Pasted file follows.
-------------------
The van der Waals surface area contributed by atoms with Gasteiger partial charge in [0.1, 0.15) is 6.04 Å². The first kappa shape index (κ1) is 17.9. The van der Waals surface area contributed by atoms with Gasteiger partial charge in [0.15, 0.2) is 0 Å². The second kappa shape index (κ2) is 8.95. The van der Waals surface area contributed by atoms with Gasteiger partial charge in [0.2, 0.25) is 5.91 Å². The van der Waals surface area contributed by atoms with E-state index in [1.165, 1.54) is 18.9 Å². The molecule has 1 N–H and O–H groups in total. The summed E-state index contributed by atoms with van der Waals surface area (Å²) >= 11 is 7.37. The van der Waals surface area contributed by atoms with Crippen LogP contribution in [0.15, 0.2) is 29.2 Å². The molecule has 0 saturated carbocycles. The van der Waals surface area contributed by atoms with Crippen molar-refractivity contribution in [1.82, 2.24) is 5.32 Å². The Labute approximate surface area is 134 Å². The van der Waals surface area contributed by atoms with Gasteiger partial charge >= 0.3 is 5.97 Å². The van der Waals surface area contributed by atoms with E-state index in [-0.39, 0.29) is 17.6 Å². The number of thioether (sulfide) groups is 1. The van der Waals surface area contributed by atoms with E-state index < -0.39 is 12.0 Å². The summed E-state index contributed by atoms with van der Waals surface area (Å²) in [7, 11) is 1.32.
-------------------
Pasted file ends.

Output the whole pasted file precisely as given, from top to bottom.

The van der Waals surface area contributed by atoms with Gasteiger partial charge in [0.1, 0.15) is 6.04 Å². The first kappa shape index (κ1) is 17.9. The van der Waals surface area contributed by atoms with Gasteiger partial charge in [0.15, 0.2) is 0 Å². The second kappa shape index (κ2) is 8.95. The van der Waals surface area contributed by atoms with Gasteiger partial charge in [0.2, 0.25) is 5.91 Å². The van der Waals surface area contributed by atoms with E-state index in [1.165, 1.54) is 18.9 Å². The molecule has 1 N–H and O–H groups in total. The summed E-state index contributed by atoms with van der Waals surface area (Å²) >= 11 is 7.37. The van der Waals surface area contributed by atoms with Crippen LogP contribution in [0.15, 0.2) is 29.2 Å². The molecule has 0 saturated carbocycles. The van der Waals surface area contributed by atoms with Crippen molar-refractivity contribution in [1.82, 2.24) is 5.32 Å². The Labute approximate surface area is 134 Å². The van der Waals surface area contributed by atoms with Gasteiger partial charge >= 0.3 is 5.97 Å². The van der Waals surface area contributed by atoms with E-state index in [-0.39, 0.29) is 17.6 Å². The number of thioether (sulfide) groups is 1. The van der Waals surface area contributed by atoms with E-state index < -0.39 is 12.0 Å². The summed E-state index contributed by atoms with van der Waals surface area (Å²) in [7, 11) is 1.32.